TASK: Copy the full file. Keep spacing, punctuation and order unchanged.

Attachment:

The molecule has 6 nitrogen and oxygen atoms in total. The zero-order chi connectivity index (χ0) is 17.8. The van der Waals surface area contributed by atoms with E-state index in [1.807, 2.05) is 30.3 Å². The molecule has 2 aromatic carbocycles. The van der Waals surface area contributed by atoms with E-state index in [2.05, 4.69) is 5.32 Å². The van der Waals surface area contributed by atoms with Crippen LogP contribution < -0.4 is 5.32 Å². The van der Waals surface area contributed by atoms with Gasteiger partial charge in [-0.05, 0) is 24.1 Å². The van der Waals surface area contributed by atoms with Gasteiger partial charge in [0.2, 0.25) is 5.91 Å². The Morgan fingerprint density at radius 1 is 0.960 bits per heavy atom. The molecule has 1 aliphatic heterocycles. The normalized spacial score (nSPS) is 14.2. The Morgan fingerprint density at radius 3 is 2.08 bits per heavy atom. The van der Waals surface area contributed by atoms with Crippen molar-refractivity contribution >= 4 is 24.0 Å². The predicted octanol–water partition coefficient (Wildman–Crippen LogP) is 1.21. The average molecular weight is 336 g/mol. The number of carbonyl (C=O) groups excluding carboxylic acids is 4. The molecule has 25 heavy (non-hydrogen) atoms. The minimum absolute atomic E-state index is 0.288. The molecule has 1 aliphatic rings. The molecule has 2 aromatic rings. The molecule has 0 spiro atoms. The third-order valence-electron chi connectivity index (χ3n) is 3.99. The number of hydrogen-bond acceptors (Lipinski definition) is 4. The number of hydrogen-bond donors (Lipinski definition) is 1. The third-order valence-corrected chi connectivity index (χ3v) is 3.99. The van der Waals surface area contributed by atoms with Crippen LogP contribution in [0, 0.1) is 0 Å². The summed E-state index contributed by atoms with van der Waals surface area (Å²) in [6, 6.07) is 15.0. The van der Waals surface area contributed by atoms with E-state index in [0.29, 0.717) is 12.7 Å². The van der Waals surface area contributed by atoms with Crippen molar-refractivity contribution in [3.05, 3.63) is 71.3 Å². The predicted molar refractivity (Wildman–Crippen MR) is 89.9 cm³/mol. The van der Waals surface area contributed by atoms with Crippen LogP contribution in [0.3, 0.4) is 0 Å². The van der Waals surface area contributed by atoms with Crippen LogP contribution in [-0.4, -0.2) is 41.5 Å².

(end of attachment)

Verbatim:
The molecule has 6 nitrogen and oxygen atoms in total. The zero-order chi connectivity index (χ0) is 17.8. The van der Waals surface area contributed by atoms with E-state index in [1.807, 2.05) is 30.3 Å². The molecule has 2 aromatic carbocycles. The van der Waals surface area contributed by atoms with E-state index in [2.05, 4.69) is 5.32 Å². The van der Waals surface area contributed by atoms with Crippen LogP contribution < -0.4 is 5.32 Å². The van der Waals surface area contributed by atoms with Gasteiger partial charge in [-0.05, 0) is 24.1 Å². The van der Waals surface area contributed by atoms with Gasteiger partial charge in [0.2, 0.25) is 5.91 Å². The Morgan fingerprint density at radius 1 is 0.960 bits per heavy atom. The molecule has 1 aliphatic heterocycles. The normalized spacial score (nSPS) is 14.2. The Morgan fingerprint density at radius 3 is 2.08 bits per heavy atom. The van der Waals surface area contributed by atoms with Crippen molar-refractivity contribution >= 4 is 24.0 Å². The predicted octanol–water partition coefficient (Wildman–Crippen LogP) is 1.21. The average molecular weight is 336 g/mol. The number of carbonyl (C=O) groups excluding carboxylic acids is 4. The molecule has 25 heavy (non-hydrogen) atoms. The minimum absolute atomic E-state index is 0.288. The molecule has 1 aliphatic rings. The molecule has 2 aromatic rings. The molecule has 0 spiro atoms. The third-order valence-electron chi connectivity index (χ3n) is 3.99. The number of hydrogen-bond acceptors (Lipinski definition) is 4. The number of hydrogen-bond donors (Lipinski definition) is 1. The third-order valence-corrected chi connectivity index (χ3v) is 3.99. The van der Waals surface area contributed by atoms with Crippen LogP contribution in [0, 0.1) is 0 Å². The summed E-state index contributed by atoms with van der Waals surface area (Å²) in [6, 6.07) is 15.0. The van der Waals surface area contributed by atoms with E-state index in [0.29, 0.717) is 12.7 Å². The van der Waals surface area contributed by atoms with Crippen molar-refractivity contribution in [3.05, 3.63) is 71.3 Å². The predicted molar refractivity (Wildman–Crippen MR) is 89.9 cm³/mol. The van der Waals surface area contributed by atoms with Crippen LogP contribution in [0.3, 0.4) is 0 Å². The van der Waals surface area contributed by atoms with Crippen LogP contribution in [-0.4, -0.2) is 41.5 Å².